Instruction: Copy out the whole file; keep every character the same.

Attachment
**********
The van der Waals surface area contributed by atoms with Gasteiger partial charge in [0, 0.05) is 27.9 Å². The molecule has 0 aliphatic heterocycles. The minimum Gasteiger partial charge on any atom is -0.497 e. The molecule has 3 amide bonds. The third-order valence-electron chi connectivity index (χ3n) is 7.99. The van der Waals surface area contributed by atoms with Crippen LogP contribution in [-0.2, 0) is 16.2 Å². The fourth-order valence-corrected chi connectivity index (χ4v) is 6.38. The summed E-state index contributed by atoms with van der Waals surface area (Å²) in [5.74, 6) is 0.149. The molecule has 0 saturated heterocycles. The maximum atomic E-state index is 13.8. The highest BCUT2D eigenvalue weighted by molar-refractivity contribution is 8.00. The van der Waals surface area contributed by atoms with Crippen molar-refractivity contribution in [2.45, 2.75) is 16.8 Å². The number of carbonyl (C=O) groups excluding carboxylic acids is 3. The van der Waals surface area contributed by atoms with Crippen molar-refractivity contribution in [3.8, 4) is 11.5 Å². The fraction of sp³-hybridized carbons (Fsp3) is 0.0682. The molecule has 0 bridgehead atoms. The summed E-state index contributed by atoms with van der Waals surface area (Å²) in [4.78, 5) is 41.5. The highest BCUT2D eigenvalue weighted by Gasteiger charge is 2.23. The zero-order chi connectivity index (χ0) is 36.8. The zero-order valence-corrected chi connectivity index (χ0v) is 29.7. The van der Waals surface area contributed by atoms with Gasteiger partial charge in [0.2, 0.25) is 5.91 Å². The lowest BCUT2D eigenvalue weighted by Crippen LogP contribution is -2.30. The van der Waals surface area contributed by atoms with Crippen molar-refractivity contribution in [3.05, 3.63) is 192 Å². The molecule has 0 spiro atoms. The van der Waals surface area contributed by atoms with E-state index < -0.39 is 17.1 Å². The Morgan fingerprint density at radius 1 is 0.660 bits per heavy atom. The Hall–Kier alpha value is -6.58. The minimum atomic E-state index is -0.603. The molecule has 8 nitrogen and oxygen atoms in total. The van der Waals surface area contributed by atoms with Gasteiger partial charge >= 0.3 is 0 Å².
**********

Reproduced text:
The van der Waals surface area contributed by atoms with Gasteiger partial charge in [0, 0.05) is 27.9 Å². The molecule has 0 aliphatic heterocycles. The minimum Gasteiger partial charge on any atom is -0.497 e. The molecule has 3 amide bonds. The third-order valence-electron chi connectivity index (χ3n) is 7.99. The van der Waals surface area contributed by atoms with Crippen LogP contribution in [-0.2, 0) is 16.2 Å². The fourth-order valence-corrected chi connectivity index (χ4v) is 6.38. The summed E-state index contributed by atoms with van der Waals surface area (Å²) in [5.74, 6) is 0.149. The molecule has 0 saturated heterocycles. The maximum atomic E-state index is 13.8. The highest BCUT2D eigenvalue weighted by molar-refractivity contribution is 8.00. The van der Waals surface area contributed by atoms with Crippen molar-refractivity contribution in [2.45, 2.75) is 16.8 Å². The number of carbonyl (C=O) groups excluding carboxylic acids is 3. The van der Waals surface area contributed by atoms with Crippen molar-refractivity contribution in [3.8, 4) is 11.5 Å². The fraction of sp³-hybridized carbons (Fsp3) is 0.0682. The molecule has 0 bridgehead atoms. The summed E-state index contributed by atoms with van der Waals surface area (Å²) in [4.78, 5) is 41.5. The highest BCUT2D eigenvalue weighted by Gasteiger charge is 2.23. The zero-order chi connectivity index (χ0) is 36.8. The zero-order valence-corrected chi connectivity index (χ0v) is 29.7. The van der Waals surface area contributed by atoms with Gasteiger partial charge in [0.2, 0.25) is 5.91 Å². The lowest BCUT2D eigenvalue weighted by Crippen LogP contribution is -2.30. The van der Waals surface area contributed by atoms with Crippen molar-refractivity contribution in [3.05, 3.63) is 192 Å². The molecule has 0 spiro atoms. The van der Waals surface area contributed by atoms with E-state index < -0.39 is 17.1 Å². The Morgan fingerprint density at radius 1 is 0.660 bits per heavy atom. The Hall–Kier alpha value is -6.58. The minimum atomic E-state index is -0.603. The molecule has 8 nitrogen and oxygen atoms in total. The van der Waals surface area contributed by atoms with Gasteiger partial charge >= 0.3 is 0 Å².